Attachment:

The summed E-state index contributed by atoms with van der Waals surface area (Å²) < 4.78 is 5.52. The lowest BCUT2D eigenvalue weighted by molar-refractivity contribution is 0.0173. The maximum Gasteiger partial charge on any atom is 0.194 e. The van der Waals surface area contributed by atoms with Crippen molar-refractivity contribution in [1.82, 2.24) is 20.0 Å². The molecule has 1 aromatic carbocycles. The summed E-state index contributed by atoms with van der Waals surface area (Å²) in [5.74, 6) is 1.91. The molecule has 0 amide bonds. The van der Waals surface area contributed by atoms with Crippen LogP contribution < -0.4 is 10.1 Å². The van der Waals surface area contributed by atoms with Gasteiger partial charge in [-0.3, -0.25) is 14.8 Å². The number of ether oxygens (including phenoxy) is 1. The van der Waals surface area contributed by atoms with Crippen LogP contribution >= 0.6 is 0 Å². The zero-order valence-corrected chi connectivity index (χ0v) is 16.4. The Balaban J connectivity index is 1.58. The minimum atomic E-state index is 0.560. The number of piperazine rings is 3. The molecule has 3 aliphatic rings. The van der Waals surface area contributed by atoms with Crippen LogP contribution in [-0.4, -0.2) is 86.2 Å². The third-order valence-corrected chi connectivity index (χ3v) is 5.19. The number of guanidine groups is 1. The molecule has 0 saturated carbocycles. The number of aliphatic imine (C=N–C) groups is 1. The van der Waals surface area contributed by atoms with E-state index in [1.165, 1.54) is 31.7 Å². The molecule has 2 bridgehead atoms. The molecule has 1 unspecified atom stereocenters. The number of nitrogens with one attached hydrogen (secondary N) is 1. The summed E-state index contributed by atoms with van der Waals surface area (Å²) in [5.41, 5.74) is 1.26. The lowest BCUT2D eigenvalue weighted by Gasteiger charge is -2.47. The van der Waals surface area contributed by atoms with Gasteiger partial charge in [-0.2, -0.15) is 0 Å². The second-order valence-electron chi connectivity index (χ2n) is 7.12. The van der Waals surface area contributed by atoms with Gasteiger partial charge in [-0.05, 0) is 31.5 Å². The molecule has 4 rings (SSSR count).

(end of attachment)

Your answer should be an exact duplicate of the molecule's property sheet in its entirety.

The summed E-state index contributed by atoms with van der Waals surface area (Å²) < 4.78 is 5.52. The lowest BCUT2D eigenvalue weighted by molar-refractivity contribution is 0.0173. The maximum Gasteiger partial charge on any atom is 0.194 e. The van der Waals surface area contributed by atoms with Crippen molar-refractivity contribution in [1.82, 2.24) is 20.0 Å². The molecule has 1 aromatic carbocycles. The summed E-state index contributed by atoms with van der Waals surface area (Å²) in [5.74, 6) is 1.91. The molecule has 0 amide bonds. The van der Waals surface area contributed by atoms with Crippen LogP contribution < -0.4 is 10.1 Å². The van der Waals surface area contributed by atoms with Gasteiger partial charge in [-0.3, -0.25) is 14.8 Å². The number of ether oxygens (including phenoxy) is 1. The van der Waals surface area contributed by atoms with Crippen LogP contribution >= 0.6 is 0 Å². The zero-order valence-corrected chi connectivity index (χ0v) is 16.4. The Balaban J connectivity index is 1.58. The minimum atomic E-state index is 0.560. The number of piperazine rings is 3. The molecule has 3 aliphatic rings. The van der Waals surface area contributed by atoms with Crippen LogP contribution in [-0.4, -0.2) is 86.2 Å². The third-order valence-corrected chi connectivity index (χ3v) is 5.19. The number of guanidine groups is 1. The molecule has 0 saturated carbocycles. The number of aliphatic imine (C=N–C) groups is 1. The van der Waals surface area contributed by atoms with E-state index in [1.165, 1.54) is 31.7 Å². The molecule has 2 bridgehead atoms. The molecule has 1 unspecified atom stereocenters. The number of nitrogens with one attached hydrogen (secondary N) is 1. The summed E-state index contributed by atoms with van der Waals surface area (Å²) in [5.41, 5.74) is 1.26. The lowest BCUT2D eigenvalue weighted by Gasteiger charge is -2.47. The van der Waals surface area contributed by atoms with Gasteiger partial charge in [-0.2, -0.15) is 0 Å². The second-order valence-electron chi connectivity index (χ2n) is 7.12. The van der Waals surface area contributed by atoms with Gasteiger partial charge in [-0.05, 0) is 31.5 Å². The molecule has 4 rings (SSSR count).